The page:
When Divorce is a Good Thing. Actually.
Updated: Apr 22, 2021
As a financial advisor, I could never agree with ubiquitous RRSP propaganda in Canada.
I always spent time educating my clients about the pros and cons of this program. However, when it comes to a property division due to a divorce, registered retirement savings plans represents a huge opportunity for spouses with different marginal tax rates. So huge, that you sometimes wish to divorce just for the sake of it.
The trick is that there is NO attribution rule on spousal RRSP rollover (not to confuse with spousal RRSP), if it is done pursuant to a court order or written separation agreement using CRA Form T2220 (check: http://www.cra-arc.gc.ca/E/pbg/tf/t2220/README.html).
In my practice as a divorce financial analyst, I always make sure to show clients all possible tax savings that divorce-driven RRSP split can have.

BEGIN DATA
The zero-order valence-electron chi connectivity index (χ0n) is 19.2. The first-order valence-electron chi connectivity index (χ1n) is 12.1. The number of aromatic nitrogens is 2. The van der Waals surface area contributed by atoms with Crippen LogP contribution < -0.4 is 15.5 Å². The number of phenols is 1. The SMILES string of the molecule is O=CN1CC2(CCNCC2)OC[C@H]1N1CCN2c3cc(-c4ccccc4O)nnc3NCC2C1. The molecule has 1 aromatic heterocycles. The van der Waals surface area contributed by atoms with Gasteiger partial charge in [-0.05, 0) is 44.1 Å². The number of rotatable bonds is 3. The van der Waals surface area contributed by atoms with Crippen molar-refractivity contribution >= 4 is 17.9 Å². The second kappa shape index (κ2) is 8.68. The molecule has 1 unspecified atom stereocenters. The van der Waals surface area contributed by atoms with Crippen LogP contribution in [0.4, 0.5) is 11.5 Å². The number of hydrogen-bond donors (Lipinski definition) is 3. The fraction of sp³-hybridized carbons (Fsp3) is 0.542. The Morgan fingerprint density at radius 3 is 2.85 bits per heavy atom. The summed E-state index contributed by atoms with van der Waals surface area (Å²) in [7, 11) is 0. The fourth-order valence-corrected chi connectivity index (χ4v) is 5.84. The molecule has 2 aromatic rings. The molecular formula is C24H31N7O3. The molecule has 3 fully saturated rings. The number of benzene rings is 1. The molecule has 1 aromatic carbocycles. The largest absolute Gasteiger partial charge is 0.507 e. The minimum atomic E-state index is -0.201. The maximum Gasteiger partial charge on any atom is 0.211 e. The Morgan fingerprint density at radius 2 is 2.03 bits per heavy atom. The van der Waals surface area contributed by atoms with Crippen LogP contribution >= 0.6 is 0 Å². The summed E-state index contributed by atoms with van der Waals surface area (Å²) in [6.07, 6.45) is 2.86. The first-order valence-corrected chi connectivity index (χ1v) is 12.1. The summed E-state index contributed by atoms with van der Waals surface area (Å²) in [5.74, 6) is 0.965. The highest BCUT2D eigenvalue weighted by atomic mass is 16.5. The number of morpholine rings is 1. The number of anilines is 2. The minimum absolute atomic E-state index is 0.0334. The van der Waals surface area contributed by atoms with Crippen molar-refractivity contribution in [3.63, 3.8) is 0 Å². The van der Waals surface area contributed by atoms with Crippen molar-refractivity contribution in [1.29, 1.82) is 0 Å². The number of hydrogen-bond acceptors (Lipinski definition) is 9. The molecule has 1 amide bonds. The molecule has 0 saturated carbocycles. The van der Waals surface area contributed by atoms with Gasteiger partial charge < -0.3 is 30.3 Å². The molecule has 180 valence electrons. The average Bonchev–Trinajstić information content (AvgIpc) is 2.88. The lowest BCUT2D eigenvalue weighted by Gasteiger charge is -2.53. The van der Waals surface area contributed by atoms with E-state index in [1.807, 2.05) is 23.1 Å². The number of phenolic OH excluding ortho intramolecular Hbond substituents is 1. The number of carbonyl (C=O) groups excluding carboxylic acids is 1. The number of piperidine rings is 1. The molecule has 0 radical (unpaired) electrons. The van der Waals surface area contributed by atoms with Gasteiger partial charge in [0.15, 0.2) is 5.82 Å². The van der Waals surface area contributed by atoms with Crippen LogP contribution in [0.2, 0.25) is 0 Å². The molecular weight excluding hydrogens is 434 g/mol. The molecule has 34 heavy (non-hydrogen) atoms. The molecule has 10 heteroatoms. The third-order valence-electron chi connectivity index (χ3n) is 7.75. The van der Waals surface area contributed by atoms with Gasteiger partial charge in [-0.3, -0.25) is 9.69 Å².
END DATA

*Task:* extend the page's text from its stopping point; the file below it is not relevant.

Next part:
Whether done by tweaking your existing accounts or creating the new ones, this valuable opportunity should never go unnoticed. After all, thousands of dollars can be saved on both ends of a separating union.
Spousal RRSP to fund equalization payment in Divorce:
Thomas is earning $100,000/yr (43.41% MTR) and his wife Sandra works part-time in the local town library earning $30,000/yr(20%).
Thomas has to pay Sandra an equalization payment of $25,000 pursuant to a Separation Agreement; however he has no cash and does not want to sell his stocks as it will trigger a capital gains tax.
Thomas has room on his RRSP and decides to do a spousal RRSP contribution to Sandra at the grossed up rate or her current marginal tax rate to make it fair. This comes to $31,250. This way after 20% tax, Sandra would be netting $25,000.
To make things more interesting to Sandra, Thomas is making a $35,000 RRSP contribution and Sandra is happy to accept it. Thomas’s MTR of 43.41% allows him to phase out the deduction into several years to get just that; 43.41% tax deduction or $15,193, what in turn makes his cash outlay for equalization payment $19,806.
Also, he secures an RRSP loan with the bank at (!) prime rate, which makes it so much more attractive than drawing his credit cards to the ground, incurring 18% cost and downgrading his credit score.